“Dan, you didn’t tell me that we were only going to have half the team here today. Do you realize that this means I’m going to have to teach this entire workshop twice?”
Well it’s not my fault, Dan replied defensively. We only have room for so many people in this room. And besides, I think the smaller group gives more interaction anyway.
Exasperated, I threw back at him, “Well, I just wish someone would communicate around here! I never seem to know who’s on first and what’s on second. It’s barely managed chaos around here!”
Now Dan went on the offensive: Look, the email went around and had everybody’s name on it who was scheduled. All you had to do was look at the list. Know what I mean?
Thus opened the Thrive9 workshop last week on Conflict Resolution. Fortunately, Dan and I were play-acting…fooling the other participants just long enough to make everyone uncomfortable. And even though it wasn’t true, it was plenty real; everyone knows this is the stuff of our humanity.
These sorts of conversations play out every day across corporate America. What’s more, they play out in our homes, our churches, and our schools. If there’s more than one person in the workgroup, conflict is not a matter of IF, but WHEN!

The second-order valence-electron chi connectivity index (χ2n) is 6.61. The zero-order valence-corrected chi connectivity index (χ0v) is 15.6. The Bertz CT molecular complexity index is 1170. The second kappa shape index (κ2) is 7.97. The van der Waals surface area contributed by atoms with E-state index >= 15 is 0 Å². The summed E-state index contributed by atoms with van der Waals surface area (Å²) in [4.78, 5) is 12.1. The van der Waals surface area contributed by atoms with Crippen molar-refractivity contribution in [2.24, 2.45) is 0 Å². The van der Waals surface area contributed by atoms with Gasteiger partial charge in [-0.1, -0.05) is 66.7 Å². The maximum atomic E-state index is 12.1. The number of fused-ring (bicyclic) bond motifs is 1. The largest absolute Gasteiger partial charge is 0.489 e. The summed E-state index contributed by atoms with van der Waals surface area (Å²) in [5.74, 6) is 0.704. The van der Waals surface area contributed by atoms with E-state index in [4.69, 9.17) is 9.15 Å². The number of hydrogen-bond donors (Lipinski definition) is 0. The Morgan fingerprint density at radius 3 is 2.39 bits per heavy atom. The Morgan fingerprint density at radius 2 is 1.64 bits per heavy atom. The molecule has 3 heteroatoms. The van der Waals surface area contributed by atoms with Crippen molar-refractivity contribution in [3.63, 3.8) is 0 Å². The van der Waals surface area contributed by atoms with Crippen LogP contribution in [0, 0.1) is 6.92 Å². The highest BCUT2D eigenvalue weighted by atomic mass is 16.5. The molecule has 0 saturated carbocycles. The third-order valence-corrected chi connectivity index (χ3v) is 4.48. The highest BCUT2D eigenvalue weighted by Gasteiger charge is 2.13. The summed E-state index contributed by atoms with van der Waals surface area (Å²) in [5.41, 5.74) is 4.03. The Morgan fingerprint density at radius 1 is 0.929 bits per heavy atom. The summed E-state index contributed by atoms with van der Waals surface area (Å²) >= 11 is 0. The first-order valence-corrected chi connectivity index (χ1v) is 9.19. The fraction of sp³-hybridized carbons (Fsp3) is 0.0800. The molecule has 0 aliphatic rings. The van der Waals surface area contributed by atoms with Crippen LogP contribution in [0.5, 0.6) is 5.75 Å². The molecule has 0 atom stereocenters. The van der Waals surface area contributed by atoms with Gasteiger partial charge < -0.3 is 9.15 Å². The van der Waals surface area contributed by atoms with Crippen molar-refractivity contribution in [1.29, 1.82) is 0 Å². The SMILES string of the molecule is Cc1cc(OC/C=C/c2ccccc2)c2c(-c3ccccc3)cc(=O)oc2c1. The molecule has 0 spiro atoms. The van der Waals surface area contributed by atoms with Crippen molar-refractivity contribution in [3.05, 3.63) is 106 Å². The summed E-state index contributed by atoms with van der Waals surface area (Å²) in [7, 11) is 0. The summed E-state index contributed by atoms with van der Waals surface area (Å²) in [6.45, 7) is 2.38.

When someone attempts to address the subject of conflict in an educational way, the focus is usually on resolution—how do we nip it in the bud before it causes any problems…and if it does erupt, how do we shut it down asap! But maybe there’s another way.
- The Reactions. Based on personality, each of us is hardwired to take one of three postures upon being confronted with a conflict: we move against, we move toward, or we move away. If you move "against," your instinct is to win. If you move "toward," your instinct is to please. And if you move "away," your instinct is to avoid. You all know who you are!
- The Mindset. The crucial understanding behind all three typical reactions is that, while they feel very different, they are all in fact the same--they are all defensive, protective strategies. And they fail at one or both crucial junctures: honoring yourself and honoring the other.
- The Strategies. Conflict is the "Inbox chime" that a vital new source of information has just landed--an insight, perspective, or call to action that runs contrary to your current understanding. And you don't want to "resolve" that before you learn from it.
So which of the three defensive postures comes most naturally to you? What would it be like to not have to protect yourself in such a situation…but instead step into the other person’s world to understand their experience, their reality, their motivation? If you value the relationship more than you value being right, then you’ve just discovered something priceless.
After 8 or 10 years working with this idea, I’ll be honest: stepping into learning mode when I feel under fire is still not my natural instinct, but I’m getting there. And when I do, it’s always worth it.